Words of Birth and Death by Hannu Rajaniemi

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"The Viper Blanket"
"Barley Child"
"Fisher of Men"                               
The title of this work bears mentioning before all else.  It is here we discover what Hannu Rajaniemi wants to reveal to us: the magic of birth and death, the magic of doorways. Words are the backbone to Finnish magic, mythological landscape, and heritage.  By choosing the title Words of Birth and Death, we can be assured that Rajaniemi is talking about conjuration and magic.  Even the specific words in the title tell us exactly what he wants to talk about.  If he would’ve called this The Words of Life and Death, the entire meaning of the text would have been different.

But he did not.  He used birth.  Both birth and death can be seen as doorways leading to realms outside of physical reality.  And yet, Rajaniemi digs directly into physical reality.  He turns death and birth away from such supernatural extra dimensional pastures and makes them dirty and meaty and gritty.  He makes them muddy and real, a part of nature.  And the speech patterns that the gods and supernatural creatures have are works of beauty—subtle and foreign and intricate.  Like a rare gem.

The first story, "The Viper Blanket," takes the old idea of Pagans who murder for the sake of religion and portrays it through a uniquely Finnish frame of reference.  At first blush this is an archaic idea—who would believe such a maddening concept in this day and age?  Our enlightened times call for an enlightened people.  Of course, Pagans don’t do such things; that would make them look like evil people needing to be civilized.  What a strange and hateful notion.

And yet, the way Rajaniemi approaches the subject, the way he sculpts a dark and modern mythology, forces us to remember the cultural heritage of Western Civilization.  Not too long ago, living sacrifice was a part of most religions. And we should be reminded that Christianity, considered so modern and civilized, is also based on the worship of a human sacrifice and whose mass is the celebration of it.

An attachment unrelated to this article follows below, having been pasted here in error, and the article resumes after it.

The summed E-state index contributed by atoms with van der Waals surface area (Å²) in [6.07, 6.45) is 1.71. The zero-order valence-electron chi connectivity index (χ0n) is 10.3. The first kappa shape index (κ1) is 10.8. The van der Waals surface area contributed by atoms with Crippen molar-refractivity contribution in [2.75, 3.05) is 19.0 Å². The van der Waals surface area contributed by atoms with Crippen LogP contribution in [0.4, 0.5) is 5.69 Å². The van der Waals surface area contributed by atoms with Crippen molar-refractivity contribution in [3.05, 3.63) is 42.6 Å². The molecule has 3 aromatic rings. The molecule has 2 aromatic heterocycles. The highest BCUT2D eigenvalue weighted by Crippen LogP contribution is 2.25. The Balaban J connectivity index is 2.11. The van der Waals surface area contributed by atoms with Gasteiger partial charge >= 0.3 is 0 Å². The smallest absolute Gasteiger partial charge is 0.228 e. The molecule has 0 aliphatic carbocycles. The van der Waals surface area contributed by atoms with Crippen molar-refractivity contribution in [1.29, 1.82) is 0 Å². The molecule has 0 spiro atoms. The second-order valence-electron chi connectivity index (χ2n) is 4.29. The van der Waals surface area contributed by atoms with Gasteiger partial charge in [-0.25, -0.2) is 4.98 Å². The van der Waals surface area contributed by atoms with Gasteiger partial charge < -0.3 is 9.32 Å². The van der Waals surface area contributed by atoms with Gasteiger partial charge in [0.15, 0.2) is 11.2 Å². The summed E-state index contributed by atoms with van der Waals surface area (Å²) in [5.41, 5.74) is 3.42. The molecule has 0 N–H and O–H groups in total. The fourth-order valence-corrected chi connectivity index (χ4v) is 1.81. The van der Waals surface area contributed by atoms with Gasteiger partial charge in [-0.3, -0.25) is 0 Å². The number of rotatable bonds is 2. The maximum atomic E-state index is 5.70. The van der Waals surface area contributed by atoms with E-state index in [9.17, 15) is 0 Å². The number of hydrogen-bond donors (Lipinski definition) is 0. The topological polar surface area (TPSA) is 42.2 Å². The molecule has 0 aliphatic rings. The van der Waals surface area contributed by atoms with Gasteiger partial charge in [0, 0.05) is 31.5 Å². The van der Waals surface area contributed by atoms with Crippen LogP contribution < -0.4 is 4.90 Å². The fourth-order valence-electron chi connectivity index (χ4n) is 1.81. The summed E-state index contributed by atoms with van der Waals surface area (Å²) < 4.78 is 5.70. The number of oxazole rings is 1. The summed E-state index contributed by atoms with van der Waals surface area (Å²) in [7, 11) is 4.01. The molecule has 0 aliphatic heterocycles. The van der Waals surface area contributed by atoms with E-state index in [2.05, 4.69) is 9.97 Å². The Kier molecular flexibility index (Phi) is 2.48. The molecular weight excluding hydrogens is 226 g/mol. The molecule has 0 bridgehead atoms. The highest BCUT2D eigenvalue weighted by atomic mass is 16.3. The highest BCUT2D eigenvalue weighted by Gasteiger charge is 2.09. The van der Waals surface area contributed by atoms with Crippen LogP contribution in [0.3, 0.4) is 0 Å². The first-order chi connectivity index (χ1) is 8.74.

Like Stravinski’s The Rite of Spring, we are shown the brutality that existed in ancient religion—the brutality and the beauty, all woven into a darkly chaotic thread that ends with the sacrifice of the old family religion to the hands of its last practitioner. 

In this sacrifice we feel a sadness, a mourning and a loss.  The whole story is not a trivial exploration of Paganism and sacrifice (unlike the remake of The Wicker Man), but is instead imbued with sadness and dread—of one age passing, and a new one beginning. 

The second story, "Barley Child," contains similiar themes but tackles them from an entirely different angle.  Oranen returns to his home farm a broken man, his life in shambles. His father has died, his wife has left him for his best friend, his business was stolen from him, and he was blamed for a crime he did not commit. Everything he touches seems to wilt.  He is, in some respects, like the Fisher King of Arthurian mythology, a maimed man who must be healed in order to cure the land.

This story dips in and out of various themes common to most mythology: the land and the king connected, and drinking of the blood of an earth god.  The imagery that Rajaniemi gives us for the god itself is amazing, and the ending is a fantastic turn on the very topic of the story.  One comes seeking death, one leaves seeking life. The characters are fantastic and the world richly detailed.

In the third story, "Fisher of Men," we meet a man caught by an Ahti, a sea goddess.  He is forced on a quest below the sea where he tries to find the ring with which to marry Ahti.  All of her husbands are below in the ocean, trying to stop him.  But if he does grasp the ring, he can be with Ahti forever and loved by her above all else.

What could seem to be a simple folktale is raised to exceptional heights by the reality of the writing and the immensely interesting characters we are presented with.  Even though this is the weakest story of the three, it is still a strong work on its own, and like the others, excels in showing the brutality of Paganism in a beautiful and realistic manner.

The way Rajaniemi writes, it’s easy to believe that this could be our world, that these gods and trolls and creatures are real, haunting our landscapes in the off-hours.  He talks of magic, his words conjuring a different perspective on reality.  There is the contrast between Paganism and modern world, and yet it seems that in neither are death or life permanent, just a state between motions.

A very impressive collection.

Publisher: Writers’ Bloc (2006)
Price: £4.00
Chapbook: 44 pages (Published in a signed and numbered limited edition of 250 copies)